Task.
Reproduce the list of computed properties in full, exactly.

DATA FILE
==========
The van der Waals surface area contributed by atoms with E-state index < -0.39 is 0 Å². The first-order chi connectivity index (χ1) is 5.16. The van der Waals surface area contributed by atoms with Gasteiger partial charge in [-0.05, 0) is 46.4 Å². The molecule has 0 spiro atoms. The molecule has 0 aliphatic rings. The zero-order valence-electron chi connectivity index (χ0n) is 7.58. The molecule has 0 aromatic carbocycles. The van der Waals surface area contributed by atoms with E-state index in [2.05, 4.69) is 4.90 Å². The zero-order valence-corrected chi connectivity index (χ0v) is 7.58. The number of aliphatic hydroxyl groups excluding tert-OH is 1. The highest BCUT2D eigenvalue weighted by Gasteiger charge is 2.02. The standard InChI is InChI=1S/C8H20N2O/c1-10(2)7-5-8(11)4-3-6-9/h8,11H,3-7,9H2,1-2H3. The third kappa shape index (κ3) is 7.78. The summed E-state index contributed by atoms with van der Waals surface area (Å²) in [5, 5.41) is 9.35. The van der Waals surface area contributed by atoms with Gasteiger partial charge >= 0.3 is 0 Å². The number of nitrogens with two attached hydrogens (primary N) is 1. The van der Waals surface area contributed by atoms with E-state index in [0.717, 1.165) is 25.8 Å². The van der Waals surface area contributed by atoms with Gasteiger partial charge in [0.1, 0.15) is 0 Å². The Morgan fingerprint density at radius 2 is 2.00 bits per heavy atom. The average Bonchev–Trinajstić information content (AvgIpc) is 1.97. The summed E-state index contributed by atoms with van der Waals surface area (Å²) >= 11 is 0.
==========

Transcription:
The van der Waals surface area contributed by atoms with E-state index < -0.39 is 0 Å². The first-order chi connectivity index (χ1) is 5.16. The van der Waals surface area contributed by atoms with Gasteiger partial charge in [-0.05, 0) is 46.4 Å². The molecule has 0 spiro atoms. The molecule has 0 aliphatic rings. The zero-order valence-electron chi connectivity index (χ0n) is 7.58. The molecule has 0 aromatic carbocycles. The van der Waals surface area contributed by atoms with E-state index in [2.05, 4.69) is 4.90 Å². The zero-order valence-corrected chi connectivity index (χ0v) is 7.58. The number of aliphatic hydroxyl groups excluding tert-OH is 1. The highest BCUT2D eigenvalue weighted by Gasteiger charge is 2.02. The standard InChI is InChI=1S/C8H20N2O/c1-10(2)7-5-8(11)4-3-6-9/h8,11H,3-7,9H2,1-2H3. The third kappa shape index (κ3) is 7.78. The summed E-state index contributed by atoms with van der Waals surface area (Å²) in [5, 5.41) is 9.35. The van der Waals surface area contributed by atoms with Gasteiger partial charge >= 0.3 is 0 Å². The number of nitrogens with two attached hydrogens (primary N) is 1. The van der Waals surface area contributed by atoms with E-state index in [0.717, 1.165) is 25.8 Å². The van der Waals surface area contributed by atoms with Gasteiger partial charge in [0.1, 0.15) is 0 Å². The Morgan fingerprint density at radius 2 is 2.00 bits per heavy atom. The average Bonchev–Trinajstić information content (AvgIpc) is 1.97. The summed E-state index contributed by atoms with van der Waals surface area (Å²) >= 11 is 0.